Purpose: Determine if PLC-β4 has a retinal function by making/assessing a mouse knockout. Rationale: PLC-β4 is one of the four PLC-β isoforms that have been cloned and can be activated by the Gα subunits of G-proteins of the Gq class, but not by the Gβγ subunits. PLC-β4 shares a closer homology to the NorpA protein (which mediates phototransduction in Drosopnila) than to the isoforms PLC-β1-β3. Previous immunohistochemical studies have shown that PLC-β4 is expressed in cone photoreceptors, and in bipolar and ganglion cells1. Method: A mouse line was generated in which the PLC-β4 genes are disrupted. Retinal rod function was assessed with single-flash a- and b-wave electroretinography. Anatomical analysis of rod density, rod outer segment length and other basic parameters is underway. Results: Extracts of retinal and brain tissues of two animals from each genotype (+/+, +/-, -/-) were examined. Western analysis with a PLC-β4 - specific antibody found no detectable PLC-β4 protein in -/- animals. ERGs of three -/- mice age12-15 weeks showed a-wave maximum amplitudes (amax reduced about 7-8 fold from controls (amax = 460 ± 140 μV), though a-wave sensitivity to light was approximately normal. Both rod and cone b-wave components were severely diminished in amplitude. Preleminary examination of the retinas of the animals whose ERGs were recorded suggests some retinal deterioration has occurred in these animals. Conclusion: The preliminary results demonstrate a requirement for PLC-β4 in normal retinal function. Developmental, anatomical and functional analysis now underway may help to determine the specific role of PLC-β4.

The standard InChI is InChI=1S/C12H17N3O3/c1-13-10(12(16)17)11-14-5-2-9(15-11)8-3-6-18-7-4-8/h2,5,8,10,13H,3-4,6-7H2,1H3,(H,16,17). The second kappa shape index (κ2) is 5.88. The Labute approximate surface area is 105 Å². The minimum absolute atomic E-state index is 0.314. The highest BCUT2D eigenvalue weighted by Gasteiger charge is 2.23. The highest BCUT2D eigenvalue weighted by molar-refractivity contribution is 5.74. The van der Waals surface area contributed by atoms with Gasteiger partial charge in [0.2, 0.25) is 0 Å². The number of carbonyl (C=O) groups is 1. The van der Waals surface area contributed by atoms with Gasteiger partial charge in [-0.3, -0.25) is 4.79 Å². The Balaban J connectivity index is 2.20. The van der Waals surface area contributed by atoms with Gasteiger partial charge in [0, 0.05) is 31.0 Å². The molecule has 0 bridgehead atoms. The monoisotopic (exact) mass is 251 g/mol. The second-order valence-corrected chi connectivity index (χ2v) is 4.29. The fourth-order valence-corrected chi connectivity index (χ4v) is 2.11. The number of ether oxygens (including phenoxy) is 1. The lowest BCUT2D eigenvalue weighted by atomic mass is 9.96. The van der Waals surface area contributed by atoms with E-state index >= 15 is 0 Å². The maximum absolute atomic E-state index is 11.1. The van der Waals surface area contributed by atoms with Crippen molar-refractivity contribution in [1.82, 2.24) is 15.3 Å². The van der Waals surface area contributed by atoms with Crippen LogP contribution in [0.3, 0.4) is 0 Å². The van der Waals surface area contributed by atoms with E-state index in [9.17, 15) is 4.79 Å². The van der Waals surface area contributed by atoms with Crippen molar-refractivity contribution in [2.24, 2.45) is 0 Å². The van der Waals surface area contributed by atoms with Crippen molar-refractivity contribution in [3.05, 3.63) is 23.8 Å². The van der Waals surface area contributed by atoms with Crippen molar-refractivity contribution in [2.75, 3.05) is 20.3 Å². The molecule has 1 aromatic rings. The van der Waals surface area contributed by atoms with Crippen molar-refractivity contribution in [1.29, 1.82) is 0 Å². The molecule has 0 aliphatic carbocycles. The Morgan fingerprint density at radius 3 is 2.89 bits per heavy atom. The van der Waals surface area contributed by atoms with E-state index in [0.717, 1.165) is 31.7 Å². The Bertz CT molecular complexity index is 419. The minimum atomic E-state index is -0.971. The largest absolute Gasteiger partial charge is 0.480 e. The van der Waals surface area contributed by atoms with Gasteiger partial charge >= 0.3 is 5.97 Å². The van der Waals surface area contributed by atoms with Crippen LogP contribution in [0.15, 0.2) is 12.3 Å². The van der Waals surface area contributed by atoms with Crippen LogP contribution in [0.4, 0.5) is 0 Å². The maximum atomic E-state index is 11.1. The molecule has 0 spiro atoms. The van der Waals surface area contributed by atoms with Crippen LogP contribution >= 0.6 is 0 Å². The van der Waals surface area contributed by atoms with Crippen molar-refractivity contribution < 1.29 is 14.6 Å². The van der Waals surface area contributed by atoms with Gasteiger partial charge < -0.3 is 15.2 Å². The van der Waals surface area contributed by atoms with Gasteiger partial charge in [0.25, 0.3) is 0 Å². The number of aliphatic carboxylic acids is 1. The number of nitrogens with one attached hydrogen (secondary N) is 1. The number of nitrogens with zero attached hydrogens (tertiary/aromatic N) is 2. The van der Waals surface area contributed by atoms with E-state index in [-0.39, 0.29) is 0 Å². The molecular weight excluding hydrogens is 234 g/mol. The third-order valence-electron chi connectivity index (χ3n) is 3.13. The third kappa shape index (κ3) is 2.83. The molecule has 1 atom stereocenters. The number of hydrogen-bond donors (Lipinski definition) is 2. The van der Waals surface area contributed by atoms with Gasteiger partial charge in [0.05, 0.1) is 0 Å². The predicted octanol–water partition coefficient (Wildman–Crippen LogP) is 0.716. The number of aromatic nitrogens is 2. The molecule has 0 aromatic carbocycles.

|Original language||English (US)|
|Journal||Investigative Ophthalmology and Visual Science|
|State||Published - Feb 15 1996|
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